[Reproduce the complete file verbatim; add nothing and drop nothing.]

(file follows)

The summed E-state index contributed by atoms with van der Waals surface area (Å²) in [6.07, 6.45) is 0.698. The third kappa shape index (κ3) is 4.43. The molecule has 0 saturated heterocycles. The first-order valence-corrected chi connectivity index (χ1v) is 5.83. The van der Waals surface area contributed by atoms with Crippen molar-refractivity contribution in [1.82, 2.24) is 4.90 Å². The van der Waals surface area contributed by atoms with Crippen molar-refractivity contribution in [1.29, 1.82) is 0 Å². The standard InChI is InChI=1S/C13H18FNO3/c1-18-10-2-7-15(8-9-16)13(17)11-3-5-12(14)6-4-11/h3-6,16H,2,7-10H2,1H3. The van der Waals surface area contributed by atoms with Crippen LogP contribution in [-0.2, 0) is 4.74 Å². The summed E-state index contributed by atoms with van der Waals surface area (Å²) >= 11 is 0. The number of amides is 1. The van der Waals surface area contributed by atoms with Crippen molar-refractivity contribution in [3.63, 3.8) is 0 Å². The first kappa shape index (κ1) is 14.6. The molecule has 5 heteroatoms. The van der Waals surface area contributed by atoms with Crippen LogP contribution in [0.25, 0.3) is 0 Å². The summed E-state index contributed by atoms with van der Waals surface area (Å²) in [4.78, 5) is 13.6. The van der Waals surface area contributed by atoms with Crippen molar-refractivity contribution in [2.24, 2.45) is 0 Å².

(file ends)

The summed E-state index contributed by atoms with van der Waals surface area (Å²) in [6.07, 6.45) is 0.698. The third kappa shape index (κ3) is 4.43. The molecule has 0 saturated heterocycles. The first-order valence-corrected chi connectivity index (χ1v) is 5.83. The van der Waals surface area contributed by atoms with Crippen molar-refractivity contribution in [1.82, 2.24) is 4.90 Å². The van der Waals surface area contributed by atoms with Crippen molar-refractivity contribution in [1.29, 1.82) is 0 Å². The standard InChI is InChI=1S/C13H18FNO3/c1-18-10-2-7-15(8-9-16)13(17)11-3-5-12(14)6-4-11/h3-6,16H,2,7-10H2,1H3. The van der Waals surface area contributed by atoms with Crippen LogP contribution in [-0.2, 0) is 4.74 Å². The summed E-state index contributed by atoms with van der Waals surface area (Å²) >= 11 is 0. The number of amides is 1. The van der Waals surface area contributed by atoms with Crippen molar-refractivity contribution in [3.63, 3.8) is 0 Å². The first kappa shape index (κ1) is 14.6. The molecule has 5 heteroatoms. The van der Waals surface area contributed by atoms with Crippen LogP contribution in [0.25, 0.3) is 0 Å². The summed E-state index contributed by atoms with van der Waals surface area (Å²) in [4.78, 5) is 13.6. The van der Waals surface area contributed by atoms with Crippen molar-refractivity contribution in [2.24, 2.45) is 0 Å².